my fourth mission, I was shot down,” he said. “Our radio operator was
killed — his chute didn’t open. Three of our crew were taken prisoners.
The mission was to Vienna, which was socked over — bad weather — so we
went to an alternate, secondary target which was Graz, Austria. That’s
where we were hit. We lost two engines to flak. We got back as far as
Yugoslavia, on the coast of the Adriatic, where we ran out of gas. We
had to bail out. We were in the hills — you couldn’t land.”

“On the way down we were being shot at. We weren’t very high when we bailed out. We were only about 2,500 feet.”

Ditzhazy, who got scratched up a bit when he landed in some bushes, was otherwise OK.

Five of his crew members also made it to the ground safely.

were picked up by Marshal Tito’s partisans, two young kids picked me up
... two young boys, probably 13, 14 with submachine guns. As we were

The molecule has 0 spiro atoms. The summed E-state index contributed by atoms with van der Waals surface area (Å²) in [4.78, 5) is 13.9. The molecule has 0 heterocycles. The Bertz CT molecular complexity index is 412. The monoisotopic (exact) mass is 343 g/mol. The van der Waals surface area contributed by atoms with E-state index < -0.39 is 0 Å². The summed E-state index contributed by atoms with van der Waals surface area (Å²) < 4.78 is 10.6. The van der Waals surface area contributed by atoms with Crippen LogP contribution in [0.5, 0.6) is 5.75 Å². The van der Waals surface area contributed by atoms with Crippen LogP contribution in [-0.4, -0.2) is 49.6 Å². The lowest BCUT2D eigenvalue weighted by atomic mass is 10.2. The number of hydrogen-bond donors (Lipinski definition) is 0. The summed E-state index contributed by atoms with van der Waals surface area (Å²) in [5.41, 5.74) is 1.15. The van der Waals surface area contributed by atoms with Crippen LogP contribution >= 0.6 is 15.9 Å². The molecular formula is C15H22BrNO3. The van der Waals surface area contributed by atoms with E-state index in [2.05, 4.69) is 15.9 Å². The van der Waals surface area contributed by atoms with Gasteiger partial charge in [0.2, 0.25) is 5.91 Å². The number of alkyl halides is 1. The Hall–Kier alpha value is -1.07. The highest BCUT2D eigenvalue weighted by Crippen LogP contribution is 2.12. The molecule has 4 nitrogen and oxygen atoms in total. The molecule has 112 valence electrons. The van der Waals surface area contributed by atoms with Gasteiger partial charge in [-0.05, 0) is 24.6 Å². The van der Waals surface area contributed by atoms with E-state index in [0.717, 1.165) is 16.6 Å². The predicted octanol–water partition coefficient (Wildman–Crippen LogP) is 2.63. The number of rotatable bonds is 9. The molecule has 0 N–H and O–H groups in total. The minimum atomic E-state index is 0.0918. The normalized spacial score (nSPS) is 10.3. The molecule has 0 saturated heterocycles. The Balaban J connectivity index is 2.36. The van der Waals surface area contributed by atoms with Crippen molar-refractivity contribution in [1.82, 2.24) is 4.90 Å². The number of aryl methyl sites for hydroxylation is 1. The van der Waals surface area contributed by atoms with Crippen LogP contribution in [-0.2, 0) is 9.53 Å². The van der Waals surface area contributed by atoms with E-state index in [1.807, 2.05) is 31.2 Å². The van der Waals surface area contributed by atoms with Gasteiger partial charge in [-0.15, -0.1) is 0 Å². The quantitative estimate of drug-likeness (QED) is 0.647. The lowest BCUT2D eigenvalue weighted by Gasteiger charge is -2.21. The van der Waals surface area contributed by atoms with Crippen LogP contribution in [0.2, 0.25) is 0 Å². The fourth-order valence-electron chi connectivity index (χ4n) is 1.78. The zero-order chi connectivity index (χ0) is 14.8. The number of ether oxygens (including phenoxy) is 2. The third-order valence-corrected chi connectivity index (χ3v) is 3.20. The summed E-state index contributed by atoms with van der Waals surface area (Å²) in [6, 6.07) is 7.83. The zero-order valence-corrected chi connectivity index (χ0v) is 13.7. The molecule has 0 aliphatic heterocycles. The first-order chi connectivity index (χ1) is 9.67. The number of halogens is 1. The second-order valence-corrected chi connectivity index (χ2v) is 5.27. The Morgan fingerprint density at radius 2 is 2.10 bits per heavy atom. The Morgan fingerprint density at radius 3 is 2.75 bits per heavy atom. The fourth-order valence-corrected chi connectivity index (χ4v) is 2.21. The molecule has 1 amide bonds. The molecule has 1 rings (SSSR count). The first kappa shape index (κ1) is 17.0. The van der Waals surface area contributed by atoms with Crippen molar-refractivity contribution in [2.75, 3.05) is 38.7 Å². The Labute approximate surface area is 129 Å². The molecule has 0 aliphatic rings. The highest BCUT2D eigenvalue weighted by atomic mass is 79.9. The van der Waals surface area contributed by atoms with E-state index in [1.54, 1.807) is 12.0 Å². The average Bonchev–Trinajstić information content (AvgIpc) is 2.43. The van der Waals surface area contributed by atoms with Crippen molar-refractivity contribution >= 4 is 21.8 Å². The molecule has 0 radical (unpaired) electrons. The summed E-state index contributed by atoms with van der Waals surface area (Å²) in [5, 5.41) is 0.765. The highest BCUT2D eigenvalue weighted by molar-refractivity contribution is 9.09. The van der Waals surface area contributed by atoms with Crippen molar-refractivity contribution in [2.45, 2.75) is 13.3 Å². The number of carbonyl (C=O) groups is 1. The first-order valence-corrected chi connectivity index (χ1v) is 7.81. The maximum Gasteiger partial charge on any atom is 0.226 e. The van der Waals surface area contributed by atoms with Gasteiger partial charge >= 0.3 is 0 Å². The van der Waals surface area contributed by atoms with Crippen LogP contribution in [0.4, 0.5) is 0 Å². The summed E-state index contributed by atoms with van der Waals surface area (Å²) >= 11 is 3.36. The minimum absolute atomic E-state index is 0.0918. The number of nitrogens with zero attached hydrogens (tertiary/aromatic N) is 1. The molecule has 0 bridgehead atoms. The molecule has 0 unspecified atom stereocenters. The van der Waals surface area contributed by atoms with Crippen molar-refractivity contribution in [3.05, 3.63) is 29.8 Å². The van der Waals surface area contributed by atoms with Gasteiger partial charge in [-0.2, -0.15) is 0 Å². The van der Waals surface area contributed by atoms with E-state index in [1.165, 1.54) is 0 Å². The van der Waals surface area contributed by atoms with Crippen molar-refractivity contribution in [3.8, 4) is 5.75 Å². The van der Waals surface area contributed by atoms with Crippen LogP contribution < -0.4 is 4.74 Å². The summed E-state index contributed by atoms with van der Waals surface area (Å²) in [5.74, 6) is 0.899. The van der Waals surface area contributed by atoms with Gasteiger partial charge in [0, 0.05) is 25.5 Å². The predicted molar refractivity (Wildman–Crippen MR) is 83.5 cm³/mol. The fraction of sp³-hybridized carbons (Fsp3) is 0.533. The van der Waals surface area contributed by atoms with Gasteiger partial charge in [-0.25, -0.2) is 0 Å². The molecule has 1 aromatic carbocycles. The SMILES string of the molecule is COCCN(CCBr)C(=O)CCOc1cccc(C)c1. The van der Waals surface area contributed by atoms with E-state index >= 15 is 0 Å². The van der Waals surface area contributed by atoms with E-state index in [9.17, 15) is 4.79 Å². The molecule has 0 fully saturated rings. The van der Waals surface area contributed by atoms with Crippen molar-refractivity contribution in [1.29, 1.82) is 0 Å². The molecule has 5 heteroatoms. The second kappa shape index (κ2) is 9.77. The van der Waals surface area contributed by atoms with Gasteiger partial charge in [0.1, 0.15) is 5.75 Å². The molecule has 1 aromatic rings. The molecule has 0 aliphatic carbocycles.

landing, they were yelling, ‘Americano, Hey Joe, partisans!’”

Partisans — officially the National Liberation Army and Partisan
Detachments of Yugoslavia — was known to be Europe’s most effective
anti-Nazi resistance movement during World War II. The movement was led
by Marshal Josip Broz Tito.

He said the partisans — “They all wore
caps that had this little red star ... led us up into the hills and
we’d hide for awhile when we’d see the patrols looking for us,” he said.

first night we were picked up, they took us into — it was like a cave
in the hills — and they interrogated us and one thing they couldn’t
understand was why none of us had a gun — because we left them in the
planes. Who thinks about taking their gun when you’re trying to save
your life.”

The men were hungry, and while they were hunkered down in the cave, the partisans prepared dinner.

roasted a lamb and it smelled so good — and it’s dark now, not real
good light inside, you couldn’t have much light on. The problem was,
when I took that first big bite, I hit nothing but fat. For 10 years or
so I wouldn’t touch lamb.”

The meals would often include a form of bread and red wine, he said.